Then the fire of the Lord fell and consumed the burnt-offering, the wood, the stones, and the dust, and even licked up the water that was in the trench. When all the people saw it, they fell on their faces and said, ‘Yahweh indeed is God!; Yahweh indeed is God!.’
God showed up in fire. And Elijah, the man of the hour, took his bow and then chased away the prophets of Baal, cornered them in a valley, and with his sword, invincible Elijah killed all 450 of them. That was his most famous triumph.
And that was just before we encounter Elijah today, the taste of his victory speech still on his tongue, the blood of his enemies still on his sword. Once upon a time there was this great and mighty prophet, Elijah, who had God’s ear and stood up to an evil King and Queen and singlehandedly slayed an army of liars.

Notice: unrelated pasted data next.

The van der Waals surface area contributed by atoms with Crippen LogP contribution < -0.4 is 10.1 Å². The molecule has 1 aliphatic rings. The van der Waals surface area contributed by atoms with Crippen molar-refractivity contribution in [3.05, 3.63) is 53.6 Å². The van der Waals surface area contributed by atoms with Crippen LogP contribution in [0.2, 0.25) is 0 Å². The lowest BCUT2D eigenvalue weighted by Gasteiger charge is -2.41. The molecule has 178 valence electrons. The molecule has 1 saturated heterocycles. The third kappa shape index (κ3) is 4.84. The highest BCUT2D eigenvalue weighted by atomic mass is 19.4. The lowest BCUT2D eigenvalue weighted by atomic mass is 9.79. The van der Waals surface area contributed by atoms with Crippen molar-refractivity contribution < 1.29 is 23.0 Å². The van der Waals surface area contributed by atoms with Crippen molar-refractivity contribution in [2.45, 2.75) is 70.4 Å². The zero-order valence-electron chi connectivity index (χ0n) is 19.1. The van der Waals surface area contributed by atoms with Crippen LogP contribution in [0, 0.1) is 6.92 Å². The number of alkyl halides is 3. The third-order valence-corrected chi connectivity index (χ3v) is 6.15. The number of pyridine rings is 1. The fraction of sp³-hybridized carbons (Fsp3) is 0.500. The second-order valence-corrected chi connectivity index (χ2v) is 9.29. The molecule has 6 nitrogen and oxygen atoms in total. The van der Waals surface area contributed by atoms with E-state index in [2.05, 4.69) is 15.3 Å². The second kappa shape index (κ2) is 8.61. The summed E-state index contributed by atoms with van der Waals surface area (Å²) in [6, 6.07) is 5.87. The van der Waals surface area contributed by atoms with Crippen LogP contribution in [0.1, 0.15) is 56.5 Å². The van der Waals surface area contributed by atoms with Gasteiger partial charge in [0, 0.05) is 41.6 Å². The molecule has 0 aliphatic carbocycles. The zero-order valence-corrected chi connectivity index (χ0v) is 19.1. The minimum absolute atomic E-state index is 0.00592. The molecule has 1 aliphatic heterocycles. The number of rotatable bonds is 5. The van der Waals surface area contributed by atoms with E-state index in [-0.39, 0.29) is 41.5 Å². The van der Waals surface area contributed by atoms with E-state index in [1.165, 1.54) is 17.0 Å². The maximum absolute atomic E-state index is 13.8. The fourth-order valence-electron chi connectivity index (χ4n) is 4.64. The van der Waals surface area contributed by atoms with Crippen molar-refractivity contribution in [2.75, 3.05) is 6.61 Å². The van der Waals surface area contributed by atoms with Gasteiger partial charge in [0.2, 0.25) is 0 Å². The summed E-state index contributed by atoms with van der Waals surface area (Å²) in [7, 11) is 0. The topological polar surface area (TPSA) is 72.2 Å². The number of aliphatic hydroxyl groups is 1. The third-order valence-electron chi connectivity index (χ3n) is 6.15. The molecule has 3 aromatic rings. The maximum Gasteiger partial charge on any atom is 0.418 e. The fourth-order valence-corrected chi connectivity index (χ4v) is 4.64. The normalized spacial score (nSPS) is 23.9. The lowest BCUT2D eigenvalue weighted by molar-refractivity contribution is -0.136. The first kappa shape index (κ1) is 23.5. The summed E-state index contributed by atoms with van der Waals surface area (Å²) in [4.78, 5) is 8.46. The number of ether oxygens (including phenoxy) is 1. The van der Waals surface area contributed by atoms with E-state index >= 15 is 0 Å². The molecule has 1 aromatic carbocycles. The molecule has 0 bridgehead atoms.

But then, the king tells Queen Jezebel what happened that day, and the Queen sends Elijah this message: “I’m gonna get you.”
And this big brave man runs.
He flees. Deep into the wilderness. 100 miles he goes, driven by terror he blindly races as fast as his legs can take him as far as he can go into nothingness, and he collapses under a single broom tree in the middle of the parched desert. “O God! he cries out, “just kill me now!”
But God pays no mind to his drama. “Get up and eat,” says an angel, startling him from sleep and giving him a cake cooked on a hot stone next to him. So he eats and then he sleeps again, fitfully, fearfully, and when he awakens an angel is there again, ready to feed him. “Eat this or you wont have strength for the journey that’s ahead of you.”
How did I get here? Have you ever wondered that?
How in the world did I end up here?
And so we meet up with Elijah under the broom tree.